“For these dirty bits of paper,” said Viktor Samoilovich, “we waited 10 years.”
The “dirty bits of paper” were exit visas for Samoilovich and his mother, Vera, two refuseniks who were reunited in Vienna last week with Viktor’s father, Georgi.
Georgi Samoilovich became a cause celebre for the British government to test the Soviet Union on its human rights commitments. This week, the family was in London to say thanks.
Last year, Georgi Samoilovich, a 66-year-old Moscow Jewish mathematician who had been a refusenik for 16 years, was diagnosed as having lymph cancer.
After fierce pressure by the Medical Campaign for Soviet Jewry, the Women’s Campaign for Soviet Jewry and the British Foreign Office, Soviet authorities allowed Samoilovich to come to Britain in April for treatment at London’s Royal Marsden Hospital.
In an emotional ceremony at the hospital Monday, Samoilovich and his son presented two platelet rotators to the hematology department at the hospital, where he was successfully treated.
Dr. Daniel Catovsky, a native of Buenos Aires who is professor of hematology, told an applauding staff, “We are very grateful for this gift, and we are so happy that George is better and that his family is here.”
As his nurses waved, Samoilovich recalled the help he and his family received from the British government.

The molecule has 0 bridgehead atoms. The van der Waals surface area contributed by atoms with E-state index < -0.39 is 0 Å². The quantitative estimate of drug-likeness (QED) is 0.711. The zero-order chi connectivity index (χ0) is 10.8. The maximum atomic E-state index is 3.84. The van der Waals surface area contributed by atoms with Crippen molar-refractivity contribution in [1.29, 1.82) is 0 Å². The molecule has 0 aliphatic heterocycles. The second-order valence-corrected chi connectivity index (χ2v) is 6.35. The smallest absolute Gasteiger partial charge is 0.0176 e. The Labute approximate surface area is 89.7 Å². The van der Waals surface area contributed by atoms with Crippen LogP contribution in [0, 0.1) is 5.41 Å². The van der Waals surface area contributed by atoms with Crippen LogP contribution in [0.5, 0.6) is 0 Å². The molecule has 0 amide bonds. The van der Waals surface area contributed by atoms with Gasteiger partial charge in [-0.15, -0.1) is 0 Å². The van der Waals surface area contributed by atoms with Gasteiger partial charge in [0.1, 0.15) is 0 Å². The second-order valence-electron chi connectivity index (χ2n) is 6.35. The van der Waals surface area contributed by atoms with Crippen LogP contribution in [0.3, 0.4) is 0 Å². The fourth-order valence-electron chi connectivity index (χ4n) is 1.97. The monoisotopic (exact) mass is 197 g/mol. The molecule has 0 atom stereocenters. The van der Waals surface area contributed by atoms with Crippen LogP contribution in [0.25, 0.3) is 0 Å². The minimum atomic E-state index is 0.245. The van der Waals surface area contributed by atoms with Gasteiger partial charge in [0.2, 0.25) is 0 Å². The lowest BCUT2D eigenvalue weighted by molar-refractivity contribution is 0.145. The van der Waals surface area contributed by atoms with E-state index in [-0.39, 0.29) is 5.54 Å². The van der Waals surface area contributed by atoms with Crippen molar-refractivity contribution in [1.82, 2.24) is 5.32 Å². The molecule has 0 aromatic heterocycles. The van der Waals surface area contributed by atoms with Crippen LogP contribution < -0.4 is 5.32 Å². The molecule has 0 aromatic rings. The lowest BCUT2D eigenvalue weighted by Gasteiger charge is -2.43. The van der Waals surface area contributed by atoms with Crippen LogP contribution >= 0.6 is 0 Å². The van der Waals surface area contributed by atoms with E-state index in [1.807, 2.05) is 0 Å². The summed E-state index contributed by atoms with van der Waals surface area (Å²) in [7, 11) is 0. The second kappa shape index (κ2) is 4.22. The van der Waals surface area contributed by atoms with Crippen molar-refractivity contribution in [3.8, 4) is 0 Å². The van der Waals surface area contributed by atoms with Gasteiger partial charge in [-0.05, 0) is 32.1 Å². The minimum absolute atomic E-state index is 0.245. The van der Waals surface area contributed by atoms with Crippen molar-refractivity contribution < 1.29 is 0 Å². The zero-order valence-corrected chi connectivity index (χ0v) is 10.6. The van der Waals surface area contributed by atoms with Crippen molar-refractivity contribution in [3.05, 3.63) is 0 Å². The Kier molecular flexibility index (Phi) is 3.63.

“One thing is sure — without the help and support of the British government, nothing would have succeeded in saving my life and my family. Even in Vienna, the British Consulate opened specifically, late at night, to give us visas for Britain,” he said.
Viktor Samoilovich echoed his father. “All the time my father was being treated in London, the British Embassy in Moscow invited my mother and me for meetings and kept in touch with what was happening.” That was so important, he said, because, “the biggest disaster for the Jews is to be forgotten.”
Viktor now awaits another “dirty bit of paper,” this one for his wife, Tanya, a physician who hopes to join the entire family in America.
The Samoilovich family will settle in New Jersey, at the invitation of the head of the Hackensack Medical Center Oncology Department, Dr. Richard Rosenbluth, and his wife, Susan, publisher of the Jewish Voice and Opinion, a private monthly magazine published in Englewood, N.J. Both have lobbied extensively on behalf of the Samoilovich family.
Vera Samoilovich, who suffered a heart attack after her husband went to London, was taken ill when the family arrived this week in London. She was swiftly taken to Hillingdon Hospital’s intensive-care unit.
The family hopes to come to the United States once she recovers.
The Archive of the Jewish Telegraphic Agency includes articles published from 1923 to 2008. Archive stories reflect the journalistic standards and practices of the time they were published.